How Badly Has the VW Diesel Scandal Hurt VW?

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It has been more than a year since the automotive world was rocked by the Volkswagen diesel scandal. In September 2015, the company was caught cheating with diesel cars (also called TDI cars by VW) producing many times the amount of emissions allowed by law. Vehicles sold under the Volkswagen, Audi, and Porsche brands in the U.S., plus other brands in international markets, were included in the deception.

On October 25, an agreement with California and U.S. regulators is set to be approved by a federal court in San Francisco. The agreement will cost the company nearly $15 billion, including up to $10 billion for buybacks or modifications, plus $4.7 billion for environmental mitigation and zero-emission research and development.

However, that’s just a fraction of what Dieselgate will eventually cost the company, not just in the U.S., but around the world.

Volkswagen still faces enforcement actions and lawsuits from governments and investors from around the world, plus additional suits from U.S. states and customers who have opted out of the current settlement. The proposed settlement only applies to Volkswagens equipped with 2.0-liter diesel engines. Customers owning Volkswagens, Audis, and Porsches with 3.0-liter engines have yet to see an approved fix or settlement.

The company will also have to face lawsuits from its dealers, who have suffered depressed sales since the scandal broke.

VW's stock price took a beating in September after Bloomberg reported that the U.S. Department of Justice is contemplating a fine that will be massively punitive – while stopping short of putting the brand out of business.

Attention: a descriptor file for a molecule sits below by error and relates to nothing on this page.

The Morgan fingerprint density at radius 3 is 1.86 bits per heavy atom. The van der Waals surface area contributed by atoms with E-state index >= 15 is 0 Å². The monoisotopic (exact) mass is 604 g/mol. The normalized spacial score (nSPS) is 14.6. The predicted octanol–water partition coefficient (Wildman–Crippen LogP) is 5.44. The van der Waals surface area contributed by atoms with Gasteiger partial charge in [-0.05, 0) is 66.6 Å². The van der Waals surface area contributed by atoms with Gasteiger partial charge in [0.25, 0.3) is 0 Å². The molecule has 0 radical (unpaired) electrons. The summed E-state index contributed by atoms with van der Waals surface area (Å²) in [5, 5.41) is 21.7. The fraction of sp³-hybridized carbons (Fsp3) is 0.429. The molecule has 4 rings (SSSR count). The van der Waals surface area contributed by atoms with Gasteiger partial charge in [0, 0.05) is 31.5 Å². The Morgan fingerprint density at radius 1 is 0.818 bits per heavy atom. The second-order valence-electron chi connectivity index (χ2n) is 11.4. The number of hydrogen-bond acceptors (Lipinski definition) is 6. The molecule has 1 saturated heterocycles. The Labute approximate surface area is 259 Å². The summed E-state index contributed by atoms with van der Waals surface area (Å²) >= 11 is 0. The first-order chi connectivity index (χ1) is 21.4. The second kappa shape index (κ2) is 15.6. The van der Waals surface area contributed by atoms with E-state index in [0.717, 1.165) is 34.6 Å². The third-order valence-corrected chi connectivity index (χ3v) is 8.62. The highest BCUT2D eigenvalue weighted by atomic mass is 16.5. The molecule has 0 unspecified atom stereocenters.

However, Volkswagen has returned to profitability for the year, based on strong sales in China. For the first six months of the year, it was the world’s largest automaker, taking the crown from Toyota.

Dieselgate Background

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The vehicles involved in the diesel emissions scandal contain a “defeat device” in their software that allows emissions control systems to be deactivated, or their functions reduced, when the vehicle is driven on the road. In laboratory testing, all of the emission control systems were operated at their full capabilities, allowing the cars to pass certification tests. The use of such devices is expressly forbidden by regulations.

Around 475,000 vehicles in the U.S. are implicated in the scandal, but about 11 million Volkswagen Group diesels around the world allegedly included the illegal defeat device software.

Sales in the U.S. initially plummeted, as did the value of Volkswagens with diesel (TDI) engines. The number of people considering purchasing a VW, new or used, dropped precipitously. According to Kelley Blue Book data, the resale value of Volkswagen diesels declined more than three times as fast as those of nondiesel VWs between June 2015 and March 2016.

According to lease marketplace company Swapalease, prior to the scandal, 0.88 percent of searches on their site were for Volkswagens. However, the number dropped when the news broke, and in August 2016, only 0.56 percent of searches were for VW products.

On the bright side, sales did not fall as far as they could have. While diesels accounted for around 25 percent of VW’s sales before the scandal, sales for 2016 are only off 12.5 percent through September, according to VW.

So what does it mean for the future of Volkswagen?

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First, new Volkswagen diesels are unlikely to be introduced in the United States in the foreseeable future, if at all. Any new vehicles would have to have expensive exhaust aftertreatment systems, and the mileage difference between diesels and gasoline hybrids is smaller than it once was.

In Europe, where diesel-powered passenger cars are more common, the VW diesel scandal and reports of widespread flaunting of emissions rules by other automakers is likely to dramatically reduce the region’s appetite for diesels.